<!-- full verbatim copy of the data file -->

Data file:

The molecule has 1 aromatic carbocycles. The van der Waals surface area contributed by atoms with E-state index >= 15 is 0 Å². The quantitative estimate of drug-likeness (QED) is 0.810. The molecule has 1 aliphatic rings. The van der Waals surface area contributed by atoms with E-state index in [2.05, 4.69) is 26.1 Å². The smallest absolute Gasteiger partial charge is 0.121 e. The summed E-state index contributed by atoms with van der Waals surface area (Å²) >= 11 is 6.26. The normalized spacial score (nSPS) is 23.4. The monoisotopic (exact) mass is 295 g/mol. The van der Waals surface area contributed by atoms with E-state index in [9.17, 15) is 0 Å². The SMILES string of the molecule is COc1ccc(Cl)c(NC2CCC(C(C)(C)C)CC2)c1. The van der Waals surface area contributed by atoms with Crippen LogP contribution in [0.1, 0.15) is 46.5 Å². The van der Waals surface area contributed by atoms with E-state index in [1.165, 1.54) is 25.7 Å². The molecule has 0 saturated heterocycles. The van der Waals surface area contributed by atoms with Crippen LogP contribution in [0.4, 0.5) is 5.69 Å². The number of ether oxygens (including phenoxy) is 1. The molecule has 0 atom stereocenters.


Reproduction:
The molecule has 1 aromatic carbocycles. The van der Waals surface area contributed by atoms with E-state index >= 15 is 0 Å². The quantitative estimate of drug-likeness (QED) is 0.810. The molecule has 1 aliphatic rings. The van der Waals surface area contributed by atoms with E-state index in [2.05, 4.69) is 26.1 Å². The smallest absolute Gasteiger partial charge is 0.121 e. The summed E-state index contributed by atoms with van der Waals surface area (Å²) >= 11 is 6.26. The normalized spacial score (nSPS) is 23.4. The monoisotopic (exact) mass is 295 g/mol. The van der Waals surface area contributed by atoms with E-state index in [9.17, 15) is 0 Å². The SMILES string of the molecule is COc1ccc(Cl)c(NC2CCC(C(C)(C)C)CC2)c1. The van der Waals surface area contributed by atoms with Crippen LogP contribution in [0.1, 0.15) is 46.5 Å². The van der Waals surface area contributed by atoms with E-state index in [1.165, 1.54) is 25.7 Å². The molecule has 0 saturated heterocycles. The van der Waals surface area contributed by atoms with Crippen LogP contribution in [0.4, 0.5) is 5.69 Å². The number of ether oxygens (including phenoxy) is 1. The molecule has 0 atom stereocenters.